8. An apparatus for controlling an oil flow control valve in a combustion engine, said oil flow control valve having an output side and being provided for affecting a cam phaser disposed at an output side of said oil flow control valve and comprising a spool disposed in a spool housing said apparatus comprising
means for synchronising a displacement of said spool in said housing with combustion demands, and
means for synchronising movement of said spool with oil pressure characteristics on the output side of the oil flow control valve.
9. The apparatus according to claim 8, further comprising a cam shaft sensor associated with the cam shaft for measuring oil pressure characteristics on the output side of the oil flow control valve.
10. The apparatus according to claim 8, wherein the spool is moved to a position where ports to or from the cam phaser are blocked or to a position where said ports are open on account of said measure indicating a respective oil pressure situation.
Description
FIELD OF THE INVENTION

The present invention generally relates to an oil flow control valve for a cam phaser. The invention more particularly relates to a method and a corresponding apparatus for operating and/or controlling said oil flow control valve.

BACKGROUND OF THE INVENTION

Cam phasers, as is known in the art, are used to control the angular relationship of a pulley or sprocket to a camshaft of a combustion engine. A variable cam phaser (VCP) allows changing the phase relationship while the engine is running. Typically, a VCP is used to shift an intake cam on a dual overhead cam engine in order to broaden the torque curve of the engine, to increase peak power at high revolution speeds, and to improve the idle quality. Also, an exhaust cam can be shifted by a cam phaser in order to provide internal charge diluent control, which can significantly reduce HC and NOx emissions, or to improve fuel economy. The above objectives are in the following briefly termed as combustion demands. With this definition a VCP is used to account for combustion demands.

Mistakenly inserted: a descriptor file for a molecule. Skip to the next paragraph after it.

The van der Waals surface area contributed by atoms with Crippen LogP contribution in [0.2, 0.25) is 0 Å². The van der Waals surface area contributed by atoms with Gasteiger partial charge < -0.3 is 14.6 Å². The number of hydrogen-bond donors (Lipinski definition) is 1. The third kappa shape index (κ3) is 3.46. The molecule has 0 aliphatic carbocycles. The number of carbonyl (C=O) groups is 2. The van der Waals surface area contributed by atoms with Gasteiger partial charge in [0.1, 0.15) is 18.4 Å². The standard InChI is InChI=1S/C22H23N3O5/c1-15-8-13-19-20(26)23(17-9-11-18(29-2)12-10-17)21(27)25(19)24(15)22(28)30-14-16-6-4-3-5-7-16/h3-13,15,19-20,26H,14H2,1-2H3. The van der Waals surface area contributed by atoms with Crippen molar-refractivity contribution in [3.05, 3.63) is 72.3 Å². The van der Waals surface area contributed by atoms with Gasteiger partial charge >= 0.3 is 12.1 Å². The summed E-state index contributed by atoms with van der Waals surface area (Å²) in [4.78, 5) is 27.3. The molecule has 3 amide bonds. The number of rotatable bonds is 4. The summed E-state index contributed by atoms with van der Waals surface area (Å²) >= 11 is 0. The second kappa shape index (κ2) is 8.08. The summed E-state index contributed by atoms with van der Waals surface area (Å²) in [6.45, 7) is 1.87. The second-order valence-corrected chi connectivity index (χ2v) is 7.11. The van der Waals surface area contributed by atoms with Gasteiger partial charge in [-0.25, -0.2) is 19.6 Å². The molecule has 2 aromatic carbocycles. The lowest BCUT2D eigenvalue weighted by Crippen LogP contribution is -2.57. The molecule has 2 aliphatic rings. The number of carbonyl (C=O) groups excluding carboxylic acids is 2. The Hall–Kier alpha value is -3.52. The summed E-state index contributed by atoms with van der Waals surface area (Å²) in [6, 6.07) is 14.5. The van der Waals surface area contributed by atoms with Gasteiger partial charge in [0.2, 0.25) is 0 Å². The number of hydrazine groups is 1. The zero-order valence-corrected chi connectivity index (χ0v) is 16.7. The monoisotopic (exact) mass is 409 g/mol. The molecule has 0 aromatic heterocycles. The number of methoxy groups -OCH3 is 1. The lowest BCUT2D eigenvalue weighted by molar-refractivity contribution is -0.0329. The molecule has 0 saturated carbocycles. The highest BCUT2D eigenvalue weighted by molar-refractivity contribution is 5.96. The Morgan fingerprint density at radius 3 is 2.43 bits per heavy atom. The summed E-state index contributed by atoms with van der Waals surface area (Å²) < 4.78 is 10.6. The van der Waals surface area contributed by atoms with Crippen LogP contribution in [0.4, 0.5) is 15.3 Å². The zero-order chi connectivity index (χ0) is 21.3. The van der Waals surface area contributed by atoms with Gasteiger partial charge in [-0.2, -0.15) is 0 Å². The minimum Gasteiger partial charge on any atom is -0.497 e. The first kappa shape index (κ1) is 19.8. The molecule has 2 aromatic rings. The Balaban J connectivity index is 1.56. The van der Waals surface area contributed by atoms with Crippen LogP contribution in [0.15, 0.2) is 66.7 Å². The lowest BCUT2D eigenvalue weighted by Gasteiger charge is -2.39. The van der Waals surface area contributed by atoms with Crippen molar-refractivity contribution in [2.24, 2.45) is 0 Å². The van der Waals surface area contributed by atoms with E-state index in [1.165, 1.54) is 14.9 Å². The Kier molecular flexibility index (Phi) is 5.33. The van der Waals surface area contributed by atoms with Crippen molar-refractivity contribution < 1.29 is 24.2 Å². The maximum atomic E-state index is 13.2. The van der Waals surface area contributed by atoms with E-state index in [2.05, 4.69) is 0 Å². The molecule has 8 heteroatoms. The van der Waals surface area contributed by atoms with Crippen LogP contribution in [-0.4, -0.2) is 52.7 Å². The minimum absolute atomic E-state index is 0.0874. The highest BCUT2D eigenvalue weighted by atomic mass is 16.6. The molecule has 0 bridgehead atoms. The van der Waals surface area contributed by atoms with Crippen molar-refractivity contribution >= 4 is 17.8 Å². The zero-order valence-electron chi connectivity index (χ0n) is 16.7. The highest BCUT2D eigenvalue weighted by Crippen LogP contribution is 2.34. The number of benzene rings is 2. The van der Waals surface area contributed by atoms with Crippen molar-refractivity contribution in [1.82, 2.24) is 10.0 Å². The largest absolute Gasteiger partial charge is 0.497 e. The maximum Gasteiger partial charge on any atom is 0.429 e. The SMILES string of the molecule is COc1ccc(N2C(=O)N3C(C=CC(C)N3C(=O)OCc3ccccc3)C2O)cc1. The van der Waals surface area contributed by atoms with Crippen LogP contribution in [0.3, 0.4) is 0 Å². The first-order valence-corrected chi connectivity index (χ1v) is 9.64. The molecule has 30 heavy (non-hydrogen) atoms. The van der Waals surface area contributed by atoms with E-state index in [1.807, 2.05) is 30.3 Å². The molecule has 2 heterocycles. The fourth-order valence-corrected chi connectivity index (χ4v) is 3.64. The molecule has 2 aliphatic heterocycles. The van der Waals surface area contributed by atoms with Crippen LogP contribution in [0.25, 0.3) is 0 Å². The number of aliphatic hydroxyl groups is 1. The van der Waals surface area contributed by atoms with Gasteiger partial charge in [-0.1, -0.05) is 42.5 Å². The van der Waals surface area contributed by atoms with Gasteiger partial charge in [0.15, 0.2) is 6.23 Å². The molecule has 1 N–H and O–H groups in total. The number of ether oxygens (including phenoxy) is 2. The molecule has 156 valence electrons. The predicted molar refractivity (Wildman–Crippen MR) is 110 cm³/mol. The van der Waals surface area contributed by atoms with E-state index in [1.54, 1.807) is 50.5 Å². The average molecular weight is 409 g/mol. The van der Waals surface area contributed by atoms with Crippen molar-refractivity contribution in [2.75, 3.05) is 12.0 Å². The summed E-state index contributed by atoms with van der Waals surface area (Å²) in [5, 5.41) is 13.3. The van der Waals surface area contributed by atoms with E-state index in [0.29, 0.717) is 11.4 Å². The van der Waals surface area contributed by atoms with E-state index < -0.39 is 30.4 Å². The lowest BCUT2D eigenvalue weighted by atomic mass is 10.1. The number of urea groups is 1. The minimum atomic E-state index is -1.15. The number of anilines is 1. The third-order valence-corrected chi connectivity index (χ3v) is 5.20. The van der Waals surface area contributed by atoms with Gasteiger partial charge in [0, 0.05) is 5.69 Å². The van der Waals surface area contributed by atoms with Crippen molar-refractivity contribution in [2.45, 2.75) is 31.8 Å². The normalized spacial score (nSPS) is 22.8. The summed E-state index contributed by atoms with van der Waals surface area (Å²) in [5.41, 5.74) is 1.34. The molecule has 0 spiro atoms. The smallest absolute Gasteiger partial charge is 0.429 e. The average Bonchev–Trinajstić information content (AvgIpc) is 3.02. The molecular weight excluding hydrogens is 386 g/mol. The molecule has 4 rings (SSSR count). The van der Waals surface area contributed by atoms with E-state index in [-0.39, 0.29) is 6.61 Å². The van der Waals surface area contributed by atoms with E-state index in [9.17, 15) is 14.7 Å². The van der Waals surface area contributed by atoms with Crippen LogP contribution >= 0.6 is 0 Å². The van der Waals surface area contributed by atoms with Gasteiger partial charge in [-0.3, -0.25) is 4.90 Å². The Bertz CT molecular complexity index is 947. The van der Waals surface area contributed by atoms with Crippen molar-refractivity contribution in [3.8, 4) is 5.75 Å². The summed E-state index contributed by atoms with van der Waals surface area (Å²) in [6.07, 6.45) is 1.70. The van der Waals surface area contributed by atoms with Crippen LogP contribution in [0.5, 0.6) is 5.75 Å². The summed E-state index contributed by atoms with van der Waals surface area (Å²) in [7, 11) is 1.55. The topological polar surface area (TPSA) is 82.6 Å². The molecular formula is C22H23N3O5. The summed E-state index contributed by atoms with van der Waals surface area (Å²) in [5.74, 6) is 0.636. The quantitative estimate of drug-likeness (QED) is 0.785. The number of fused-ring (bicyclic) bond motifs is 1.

Cam phasers are controlled by hydraulic systems, which use pressurised lubrication oil from the engine in order to change the relative position between camshaft and crankshaft, thus altering the valve timing. An “advance” or “retard” position of the camshaft is commanded via an oil flow control valve (in the following briefly termed “OCV”). The OCV controls the oil flow to different ports entering a VCP, thus controlling the angular position of the camshaft relative to pulley or sprocket. However, the efforts in the valve train pressurise the oil contained in the chambers of the VCP such that the oil pressure inside the VCP reaches peaks, which can be higher than the oil control supply pressure, i.e., the oil pressure supplied by the engine. This can lead to a certain amount of reverse oil flow across the OCV, diminishing the phase rate performance of the cam phasing system.

To avoid the reverse oil flow under the above mentioned circumstances, recent approaches have proposed to employ a check valve, integrated in the oil passage of either the cylinder head or the crankcase. Such a check valve also ensures that the cam phaser does not empty out in cases when the oil pressure is reduced, for example when the engine is stopped. However, this approach adds significant cost to the cylinder head or engine block. Also, the implementation of the check valve can be difficult because of oil routing. Furthermore, the check valve should not be placed too far away from the cam phaser in order to be still effective.